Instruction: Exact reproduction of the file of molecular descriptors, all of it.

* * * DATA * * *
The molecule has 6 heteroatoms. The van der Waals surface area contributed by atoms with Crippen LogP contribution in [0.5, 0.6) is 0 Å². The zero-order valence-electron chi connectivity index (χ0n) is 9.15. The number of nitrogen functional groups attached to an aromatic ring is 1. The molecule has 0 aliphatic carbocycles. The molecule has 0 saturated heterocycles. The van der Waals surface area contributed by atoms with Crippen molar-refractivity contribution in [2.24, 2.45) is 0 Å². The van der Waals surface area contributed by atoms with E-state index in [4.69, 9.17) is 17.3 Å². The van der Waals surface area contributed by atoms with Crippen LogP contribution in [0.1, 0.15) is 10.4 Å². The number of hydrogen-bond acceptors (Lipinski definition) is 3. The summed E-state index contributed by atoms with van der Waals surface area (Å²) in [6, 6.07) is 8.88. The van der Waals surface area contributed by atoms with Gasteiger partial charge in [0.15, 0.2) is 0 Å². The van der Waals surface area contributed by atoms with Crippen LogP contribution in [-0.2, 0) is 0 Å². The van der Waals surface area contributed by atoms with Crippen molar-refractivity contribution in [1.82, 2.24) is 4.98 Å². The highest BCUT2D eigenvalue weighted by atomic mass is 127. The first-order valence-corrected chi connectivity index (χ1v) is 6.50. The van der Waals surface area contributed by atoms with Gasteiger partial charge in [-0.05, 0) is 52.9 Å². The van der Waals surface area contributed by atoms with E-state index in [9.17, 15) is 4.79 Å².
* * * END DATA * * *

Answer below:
The molecule has 6 heteroatoms. The van der Waals surface area contributed by atoms with Crippen LogP contribution in [0.5, 0.6) is 0 Å². The zero-order valence-electron chi connectivity index (χ0n) is 9.15. The number of nitrogen functional groups attached to an aromatic ring is 1. The molecule has 0 aliphatic carbocycles. The molecule has 0 saturated heterocycles. The van der Waals surface area contributed by atoms with Crippen molar-refractivity contribution in [2.24, 2.45) is 0 Å². The van der Waals surface area contributed by atoms with E-state index in [4.69, 9.17) is 17.3 Å². The van der Waals surface area contributed by atoms with Crippen LogP contribution in [0.1, 0.15) is 10.4 Å². The number of hydrogen-bond acceptors (Lipinski definition) is 3. The summed E-state index contributed by atoms with van der Waals surface area (Å²) in [6, 6.07) is 8.88. The van der Waals surface area contributed by atoms with Gasteiger partial charge in [0.15, 0.2) is 0 Å². The van der Waals surface area contributed by atoms with Crippen LogP contribution in [-0.2, 0) is 0 Å². The van der Waals surface area contributed by atoms with Crippen molar-refractivity contribution in [1.82, 2.24) is 4.98 Å². The highest BCUT2D eigenvalue weighted by atomic mass is 127. The first-order valence-corrected chi connectivity index (χ1v) is 6.50. The van der Waals surface area contributed by atoms with Gasteiger partial charge in [-0.05, 0) is 52.9 Å². The van der Waals surface area contributed by atoms with E-state index in [9.17, 15) is 4.79 Å².